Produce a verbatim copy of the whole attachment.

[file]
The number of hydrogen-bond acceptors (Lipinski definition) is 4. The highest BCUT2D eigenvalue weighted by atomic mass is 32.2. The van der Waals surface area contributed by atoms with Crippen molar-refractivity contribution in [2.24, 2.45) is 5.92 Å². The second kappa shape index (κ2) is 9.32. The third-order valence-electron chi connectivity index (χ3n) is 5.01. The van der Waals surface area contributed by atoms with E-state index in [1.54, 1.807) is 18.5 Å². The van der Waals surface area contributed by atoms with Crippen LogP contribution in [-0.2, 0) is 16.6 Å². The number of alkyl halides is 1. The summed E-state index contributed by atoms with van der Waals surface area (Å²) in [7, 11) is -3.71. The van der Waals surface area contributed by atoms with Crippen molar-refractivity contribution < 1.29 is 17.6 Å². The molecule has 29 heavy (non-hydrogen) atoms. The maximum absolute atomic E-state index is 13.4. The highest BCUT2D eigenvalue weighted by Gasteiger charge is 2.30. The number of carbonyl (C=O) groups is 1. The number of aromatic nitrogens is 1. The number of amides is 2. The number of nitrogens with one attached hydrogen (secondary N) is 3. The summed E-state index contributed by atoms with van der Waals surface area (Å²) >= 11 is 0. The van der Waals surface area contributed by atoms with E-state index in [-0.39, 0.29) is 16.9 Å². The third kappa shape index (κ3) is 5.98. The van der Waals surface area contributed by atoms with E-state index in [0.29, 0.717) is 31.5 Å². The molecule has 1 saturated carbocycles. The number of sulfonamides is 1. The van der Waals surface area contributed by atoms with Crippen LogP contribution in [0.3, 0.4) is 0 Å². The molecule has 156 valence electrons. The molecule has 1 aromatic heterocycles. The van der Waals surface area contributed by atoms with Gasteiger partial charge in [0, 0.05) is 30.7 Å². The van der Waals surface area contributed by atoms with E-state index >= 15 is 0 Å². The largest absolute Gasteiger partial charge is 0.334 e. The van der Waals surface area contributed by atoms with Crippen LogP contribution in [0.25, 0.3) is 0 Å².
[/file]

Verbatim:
The number of hydrogen-bond acceptors (Lipinski definition) is 4. The highest BCUT2D eigenvalue weighted by atomic mass is 32.2. The van der Waals surface area contributed by atoms with Crippen molar-refractivity contribution in [2.24, 2.45) is 5.92 Å². The second kappa shape index (κ2) is 9.32. The third-order valence-electron chi connectivity index (χ3n) is 5.01. The van der Waals surface area contributed by atoms with E-state index in [1.54, 1.807) is 18.5 Å². The van der Waals surface area contributed by atoms with Crippen LogP contribution in [-0.2, 0) is 16.6 Å². The number of alkyl halides is 1. The summed E-state index contributed by atoms with van der Waals surface area (Å²) in [7, 11) is -3.71. The van der Waals surface area contributed by atoms with Crippen molar-refractivity contribution < 1.29 is 17.6 Å². The molecule has 29 heavy (non-hydrogen) atoms. The maximum absolute atomic E-state index is 13.4. The highest BCUT2D eigenvalue weighted by Gasteiger charge is 2.30. The number of carbonyl (C=O) groups is 1. The number of aromatic nitrogens is 1. The number of amides is 2. The number of nitrogens with one attached hydrogen (secondary N) is 3. The summed E-state index contributed by atoms with van der Waals surface area (Å²) >= 11 is 0. The van der Waals surface area contributed by atoms with E-state index in [-0.39, 0.29) is 16.9 Å². The third kappa shape index (κ3) is 5.98. The van der Waals surface area contributed by atoms with E-state index in [0.29, 0.717) is 31.5 Å². The molecule has 1 saturated carbocycles. The number of sulfonamides is 1. The van der Waals surface area contributed by atoms with Crippen LogP contribution in [0.3, 0.4) is 0 Å². The molecule has 156 valence electrons. The molecule has 1 aromatic heterocycles. The van der Waals surface area contributed by atoms with Gasteiger partial charge in [0, 0.05) is 30.7 Å². The van der Waals surface area contributed by atoms with E-state index >= 15 is 0 Å². The largest absolute Gasteiger partial charge is 0.334 e. The van der Waals surface area contributed by atoms with Crippen LogP contribution in [0.25, 0.3) is 0 Å².